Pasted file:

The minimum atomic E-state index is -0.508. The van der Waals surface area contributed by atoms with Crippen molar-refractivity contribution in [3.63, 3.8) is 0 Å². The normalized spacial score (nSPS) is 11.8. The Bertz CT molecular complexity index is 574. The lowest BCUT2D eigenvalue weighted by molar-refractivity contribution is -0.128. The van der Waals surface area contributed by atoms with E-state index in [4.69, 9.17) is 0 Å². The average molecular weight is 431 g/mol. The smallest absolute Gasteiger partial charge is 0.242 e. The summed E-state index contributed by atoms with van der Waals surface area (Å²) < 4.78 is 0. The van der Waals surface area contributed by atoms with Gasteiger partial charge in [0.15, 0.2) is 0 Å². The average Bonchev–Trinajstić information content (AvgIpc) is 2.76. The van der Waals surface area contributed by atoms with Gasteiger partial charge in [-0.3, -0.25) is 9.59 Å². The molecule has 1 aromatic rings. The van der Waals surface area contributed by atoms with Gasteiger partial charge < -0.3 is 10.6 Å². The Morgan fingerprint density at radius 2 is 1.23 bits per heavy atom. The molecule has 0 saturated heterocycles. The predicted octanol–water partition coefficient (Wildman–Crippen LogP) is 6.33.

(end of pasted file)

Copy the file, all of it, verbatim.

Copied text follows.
The minimum atomic E-state index is -0.508. The van der Waals surface area contributed by atoms with Crippen molar-refractivity contribution in [3.63, 3.8) is 0 Å². The normalized spacial score (nSPS) is 11.8. The Bertz CT molecular complexity index is 574. The lowest BCUT2D eigenvalue weighted by molar-refractivity contribution is -0.128. The van der Waals surface area contributed by atoms with E-state index in [4.69, 9.17) is 0 Å². The average molecular weight is 431 g/mol. The smallest absolute Gasteiger partial charge is 0.242 e. The summed E-state index contributed by atoms with van der Waals surface area (Å²) < 4.78 is 0. The van der Waals surface area contributed by atoms with Gasteiger partial charge in [0.15, 0.2) is 0 Å². The average Bonchev–Trinajstić information content (AvgIpc) is 2.76. The van der Waals surface area contributed by atoms with Gasteiger partial charge in [-0.3, -0.25) is 9.59 Å². The molecule has 1 aromatic rings. The van der Waals surface area contributed by atoms with Gasteiger partial charge < -0.3 is 10.6 Å². The Morgan fingerprint density at radius 2 is 1.23 bits per heavy atom. The molecule has 0 saturated heterocycles. The predicted octanol–water partition coefficient (Wildman–Crippen LogP) is 6.33.